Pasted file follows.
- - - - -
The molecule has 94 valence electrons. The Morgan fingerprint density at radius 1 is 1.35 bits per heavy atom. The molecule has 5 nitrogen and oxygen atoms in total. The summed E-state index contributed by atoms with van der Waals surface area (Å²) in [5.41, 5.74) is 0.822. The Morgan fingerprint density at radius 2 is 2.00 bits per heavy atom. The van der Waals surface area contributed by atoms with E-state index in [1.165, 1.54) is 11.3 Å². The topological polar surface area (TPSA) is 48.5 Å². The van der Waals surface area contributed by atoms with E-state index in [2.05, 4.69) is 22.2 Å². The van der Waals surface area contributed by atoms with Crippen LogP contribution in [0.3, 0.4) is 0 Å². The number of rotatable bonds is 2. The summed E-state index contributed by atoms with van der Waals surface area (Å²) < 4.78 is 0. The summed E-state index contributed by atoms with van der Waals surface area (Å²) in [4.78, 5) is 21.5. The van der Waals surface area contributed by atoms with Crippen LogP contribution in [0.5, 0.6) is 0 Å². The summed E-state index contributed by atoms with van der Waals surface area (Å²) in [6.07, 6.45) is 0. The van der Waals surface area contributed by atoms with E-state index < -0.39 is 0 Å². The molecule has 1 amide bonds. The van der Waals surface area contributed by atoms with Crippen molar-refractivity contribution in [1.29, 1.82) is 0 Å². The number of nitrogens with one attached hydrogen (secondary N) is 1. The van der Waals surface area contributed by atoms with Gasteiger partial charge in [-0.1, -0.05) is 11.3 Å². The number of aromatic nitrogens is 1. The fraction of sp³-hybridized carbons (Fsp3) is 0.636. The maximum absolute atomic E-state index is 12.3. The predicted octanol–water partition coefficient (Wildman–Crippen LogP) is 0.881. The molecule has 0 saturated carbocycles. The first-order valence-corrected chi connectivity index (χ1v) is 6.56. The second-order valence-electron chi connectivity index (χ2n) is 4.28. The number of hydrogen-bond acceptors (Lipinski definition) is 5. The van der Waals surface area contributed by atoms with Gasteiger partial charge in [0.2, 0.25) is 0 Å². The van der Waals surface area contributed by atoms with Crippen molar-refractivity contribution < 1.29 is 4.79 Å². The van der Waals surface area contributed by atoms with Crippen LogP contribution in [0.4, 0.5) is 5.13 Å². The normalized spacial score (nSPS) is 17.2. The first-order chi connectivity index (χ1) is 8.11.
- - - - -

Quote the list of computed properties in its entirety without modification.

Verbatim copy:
The molecule has 94 valence electrons. The Morgan fingerprint density at radius 1 is 1.35 bits per heavy atom. The molecule has 5 nitrogen and oxygen atoms in total. The summed E-state index contributed by atoms with van der Waals surface area (Å²) in [5.41, 5.74) is 0.822. The Morgan fingerprint density at radius 2 is 2.00 bits per heavy atom. The van der Waals surface area contributed by atoms with E-state index in [1.165, 1.54) is 11.3 Å². The topological polar surface area (TPSA) is 48.5 Å². The van der Waals surface area contributed by atoms with E-state index in [2.05, 4.69) is 22.2 Å². The van der Waals surface area contributed by atoms with Crippen LogP contribution in [0.3, 0.4) is 0 Å². The number of rotatable bonds is 2. The summed E-state index contributed by atoms with van der Waals surface area (Å²) < 4.78 is 0. The summed E-state index contributed by atoms with van der Waals surface area (Å²) in [4.78, 5) is 21.5. The van der Waals surface area contributed by atoms with Crippen LogP contribution in [0.5, 0.6) is 0 Å². The summed E-state index contributed by atoms with van der Waals surface area (Å²) in [6.07, 6.45) is 0. The van der Waals surface area contributed by atoms with E-state index < -0.39 is 0 Å². The molecule has 1 amide bonds. The van der Waals surface area contributed by atoms with Crippen molar-refractivity contribution in [1.29, 1.82) is 0 Å². The number of nitrogens with one attached hydrogen (secondary N) is 1. The van der Waals surface area contributed by atoms with Gasteiger partial charge in [-0.1, -0.05) is 11.3 Å². The number of aromatic nitrogens is 1. The fraction of sp³-hybridized carbons (Fsp3) is 0.636. The maximum absolute atomic E-state index is 12.3. The predicted octanol–water partition coefficient (Wildman–Crippen LogP) is 0.881. The molecule has 0 saturated carbocycles. The first-order valence-corrected chi connectivity index (χ1v) is 6.56. The second-order valence-electron chi connectivity index (χ2n) is 4.28. The number of hydrogen-bond acceptors (Lipinski definition) is 5. The van der Waals surface area contributed by atoms with Gasteiger partial charge in [0.2, 0.25) is 0 Å². The van der Waals surface area contributed by atoms with Crippen molar-refractivity contribution < 1.29 is 4.79 Å². The van der Waals surface area contributed by atoms with Crippen LogP contribution in [0.4, 0.5) is 5.13 Å². The normalized spacial score (nSPS) is 17.2. The first-order chi connectivity index (χ1) is 8.11.